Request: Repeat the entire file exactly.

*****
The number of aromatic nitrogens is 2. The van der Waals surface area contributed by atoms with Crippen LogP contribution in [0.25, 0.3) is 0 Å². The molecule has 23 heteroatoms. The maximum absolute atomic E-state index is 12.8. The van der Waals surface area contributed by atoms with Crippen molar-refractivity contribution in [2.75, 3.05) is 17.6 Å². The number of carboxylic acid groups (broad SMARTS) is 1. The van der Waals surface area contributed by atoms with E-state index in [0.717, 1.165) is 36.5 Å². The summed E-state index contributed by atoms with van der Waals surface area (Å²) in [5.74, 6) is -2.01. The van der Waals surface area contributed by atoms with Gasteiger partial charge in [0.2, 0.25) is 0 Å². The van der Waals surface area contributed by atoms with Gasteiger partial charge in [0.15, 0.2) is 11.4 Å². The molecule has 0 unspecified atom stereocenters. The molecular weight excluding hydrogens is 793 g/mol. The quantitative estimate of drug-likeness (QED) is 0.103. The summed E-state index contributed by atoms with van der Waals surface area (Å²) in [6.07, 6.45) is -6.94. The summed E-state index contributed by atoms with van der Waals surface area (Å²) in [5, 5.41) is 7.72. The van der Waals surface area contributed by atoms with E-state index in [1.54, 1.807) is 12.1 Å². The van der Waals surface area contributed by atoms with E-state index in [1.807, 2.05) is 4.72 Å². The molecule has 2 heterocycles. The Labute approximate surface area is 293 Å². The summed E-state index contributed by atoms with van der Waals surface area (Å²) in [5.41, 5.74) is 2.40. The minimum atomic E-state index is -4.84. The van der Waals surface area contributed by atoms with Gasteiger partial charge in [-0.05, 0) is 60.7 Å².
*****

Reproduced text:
The number of aromatic nitrogens is 2. The van der Waals surface area contributed by atoms with Crippen LogP contribution in [0.25, 0.3) is 0 Å². The molecule has 23 heteroatoms. The maximum absolute atomic E-state index is 12.8. The van der Waals surface area contributed by atoms with Crippen molar-refractivity contribution in [2.75, 3.05) is 17.6 Å². The number of carboxylic acid groups (broad SMARTS) is 1. The van der Waals surface area contributed by atoms with E-state index in [0.717, 1.165) is 36.5 Å². The summed E-state index contributed by atoms with van der Waals surface area (Å²) in [5.74, 6) is -2.01. The van der Waals surface area contributed by atoms with Gasteiger partial charge in [0.2, 0.25) is 0 Å². The van der Waals surface area contributed by atoms with Gasteiger partial charge in [0.15, 0.2) is 11.4 Å². The molecule has 0 unspecified atom stereocenters. The molecular weight excluding hydrogens is 793 g/mol. The quantitative estimate of drug-likeness (QED) is 0.103. The summed E-state index contributed by atoms with van der Waals surface area (Å²) in [6.07, 6.45) is -6.94. The summed E-state index contributed by atoms with van der Waals surface area (Å²) in [5, 5.41) is 7.72. The van der Waals surface area contributed by atoms with E-state index in [1.54, 1.807) is 12.1 Å². The van der Waals surface area contributed by atoms with E-state index in [1.807, 2.05) is 4.72 Å². The molecule has 2 heterocycles. The Labute approximate surface area is 293 Å². The summed E-state index contributed by atoms with van der Waals surface area (Å²) in [5.41, 5.74) is 2.40. The minimum atomic E-state index is -4.84. The van der Waals surface area contributed by atoms with Gasteiger partial charge in [-0.05, 0) is 60.7 Å².